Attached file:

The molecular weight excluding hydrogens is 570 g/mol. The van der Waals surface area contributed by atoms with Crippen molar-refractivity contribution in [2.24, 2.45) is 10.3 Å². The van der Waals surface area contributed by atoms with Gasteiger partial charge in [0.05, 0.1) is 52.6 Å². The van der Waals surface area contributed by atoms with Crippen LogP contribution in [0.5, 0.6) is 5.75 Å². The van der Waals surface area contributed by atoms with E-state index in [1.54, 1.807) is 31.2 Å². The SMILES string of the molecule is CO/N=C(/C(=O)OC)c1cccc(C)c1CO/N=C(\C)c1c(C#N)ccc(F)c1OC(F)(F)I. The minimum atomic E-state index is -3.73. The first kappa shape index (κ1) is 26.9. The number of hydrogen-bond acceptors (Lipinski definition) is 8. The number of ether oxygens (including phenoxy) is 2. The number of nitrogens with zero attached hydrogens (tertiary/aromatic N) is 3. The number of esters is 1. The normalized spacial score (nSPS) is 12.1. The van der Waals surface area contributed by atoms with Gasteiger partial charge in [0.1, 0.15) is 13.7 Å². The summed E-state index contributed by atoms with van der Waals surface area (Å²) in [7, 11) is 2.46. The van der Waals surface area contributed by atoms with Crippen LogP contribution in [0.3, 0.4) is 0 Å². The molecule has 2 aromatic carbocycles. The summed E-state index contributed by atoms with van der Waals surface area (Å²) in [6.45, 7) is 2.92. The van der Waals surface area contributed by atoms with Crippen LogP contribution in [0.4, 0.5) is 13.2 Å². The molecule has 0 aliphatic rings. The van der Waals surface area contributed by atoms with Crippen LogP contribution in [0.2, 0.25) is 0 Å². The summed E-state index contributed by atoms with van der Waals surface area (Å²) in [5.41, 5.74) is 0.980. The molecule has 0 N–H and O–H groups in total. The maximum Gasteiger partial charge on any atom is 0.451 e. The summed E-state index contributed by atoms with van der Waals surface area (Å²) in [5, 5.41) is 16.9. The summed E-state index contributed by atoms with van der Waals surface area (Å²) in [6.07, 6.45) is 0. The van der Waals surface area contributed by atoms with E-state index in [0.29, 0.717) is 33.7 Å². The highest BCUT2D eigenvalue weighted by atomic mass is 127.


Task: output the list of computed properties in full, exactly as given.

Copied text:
The molecular weight excluding hydrogens is 570 g/mol. The van der Waals surface area contributed by atoms with Crippen molar-refractivity contribution in [2.24, 2.45) is 10.3 Å². The van der Waals surface area contributed by atoms with Gasteiger partial charge in [0.05, 0.1) is 52.6 Å². The van der Waals surface area contributed by atoms with Crippen LogP contribution in [0.5, 0.6) is 5.75 Å². The van der Waals surface area contributed by atoms with E-state index in [1.54, 1.807) is 31.2 Å². The SMILES string of the molecule is CO/N=C(/C(=O)OC)c1cccc(C)c1CO/N=C(\C)c1c(C#N)ccc(F)c1OC(F)(F)I. The minimum atomic E-state index is -3.73. The first kappa shape index (κ1) is 26.9. The number of hydrogen-bond acceptors (Lipinski definition) is 8. The number of ether oxygens (including phenoxy) is 2. The number of nitrogens with zero attached hydrogens (tertiary/aromatic N) is 3. The number of esters is 1. The normalized spacial score (nSPS) is 12.1. The van der Waals surface area contributed by atoms with Gasteiger partial charge in [0.1, 0.15) is 13.7 Å². The summed E-state index contributed by atoms with van der Waals surface area (Å²) in [7, 11) is 2.46. The van der Waals surface area contributed by atoms with Crippen LogP contribution in [0.3, 0.4) is 0 Å². The molecule has 2 aromatic carbocycles. The summed E-state index contributed by atoms with van der Waals surface area (Å²) in [6.45, 7) is 2.92. The van der Waals surface area contributed by atoms with Crippen LogP contribution in [0.4, 0.5) is 13.2 Å². The molecule has 0 aliphatic rings. The van der Waals surface area contributed by atoms with Crippen LogP contribution in [0.2, 0.25) is 0 Å². The summed E-state index contributed by atoms with van der Waals surface area (Å²) in [5.41, 5.74) is 0.980. The molecule has 0 N–H and O–H groups in total. The maximum Gasteiger partial charge on any atom is 0.451 e. The summed E-state index contributed by atoms with van der Waals surface area (Å²) in [5, 5.41) is 16.9. The summed E-state index contributed by atoms with van der Waals surface area (Å²) in [6.07, 6.45) is 0. The van der Waals surface area contributed by atoms with E-state index in [0.29, 0.717) is 33.7 Å². The highest BCUT2D eigenvalue weighted by atomic mass is 127.